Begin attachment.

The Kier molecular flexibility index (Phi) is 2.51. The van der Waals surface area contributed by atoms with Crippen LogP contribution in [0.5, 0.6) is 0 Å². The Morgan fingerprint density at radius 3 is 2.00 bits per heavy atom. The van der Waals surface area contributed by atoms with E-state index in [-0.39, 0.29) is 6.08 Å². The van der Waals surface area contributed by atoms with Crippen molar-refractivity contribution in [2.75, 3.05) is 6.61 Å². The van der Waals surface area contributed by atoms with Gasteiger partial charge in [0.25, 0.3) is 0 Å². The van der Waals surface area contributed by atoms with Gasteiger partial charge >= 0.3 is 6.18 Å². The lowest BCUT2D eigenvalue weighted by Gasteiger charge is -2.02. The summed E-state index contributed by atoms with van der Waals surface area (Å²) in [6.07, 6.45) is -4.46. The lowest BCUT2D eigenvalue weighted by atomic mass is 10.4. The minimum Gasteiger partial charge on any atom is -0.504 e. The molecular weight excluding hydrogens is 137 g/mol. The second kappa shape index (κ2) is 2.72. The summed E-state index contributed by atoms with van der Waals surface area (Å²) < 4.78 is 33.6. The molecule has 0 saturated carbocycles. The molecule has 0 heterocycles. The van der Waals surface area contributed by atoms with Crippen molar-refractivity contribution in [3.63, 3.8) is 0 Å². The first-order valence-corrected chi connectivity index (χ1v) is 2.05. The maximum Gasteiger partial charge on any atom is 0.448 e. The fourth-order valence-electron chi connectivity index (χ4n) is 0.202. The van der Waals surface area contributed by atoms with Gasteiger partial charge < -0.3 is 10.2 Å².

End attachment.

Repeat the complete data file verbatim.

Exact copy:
The Kier molecular flexibility index (Phi) is 2.51. The van der Waals surface area contributed by atoms with Crippen LogP contribution in [0.5, 0.6) is 0 Å². The Morgan fingerprint density at radius 3 is 2.00 bits per heavy atom. The van der Waals surface area contributed by atoms with E-state index in [-0.39, 0.29) is 6.08 Å². The van der Waals surface area contributed by atoms with Crippen molar-refractivity contribution in [2.75, 3.05) is 6.61 Å². The van der Waals surface area contributed by atoms with Gasteiger partial charge in [0.25, 0.3) is 0 Å². The van der Waals surface area contributed by atoms with Gasteiger partial charge >= 0.3 is 6.18 Å². The lowest BCUT2D eigenvalue weighted by Gasteiger charge is -2.02. The summed E-state index contributed by atoms with van der Waals surface area (Å²) in [6.07, 6.45) is -4.46. The lowest BCUT2D eigenvalue weighted by atomic mass is 10.4. The minimum Gasteiger partial charge on any atom is -0.504 e. The molecular weight excluding hydrogens is 137 g/mol. The second kappa shape index (κ2) is 2.72. The summed E-state index contributed by atoms with van der Waals surface area (Å²) < 4.78 is 33.6. The molecule has 0 saturated carbocycles. The molecule has 0 heterocycles. The van der Waals surface area contributed by atoms with Crippen molar-refractivity contribution in [3.63, 3.8) is 0 Å². The first-order valence-corrected chi connectivity index (χ1v) is 2.05. The maximum Gasteiger partial charge on any atom is 0.448 e. The fourth-order valence-electron chi connectivity index (χ4n) is 0.202. The van der Waals surface area contributed by atoms with Gasteiger partial charge < -0.3 is 10.2 Å².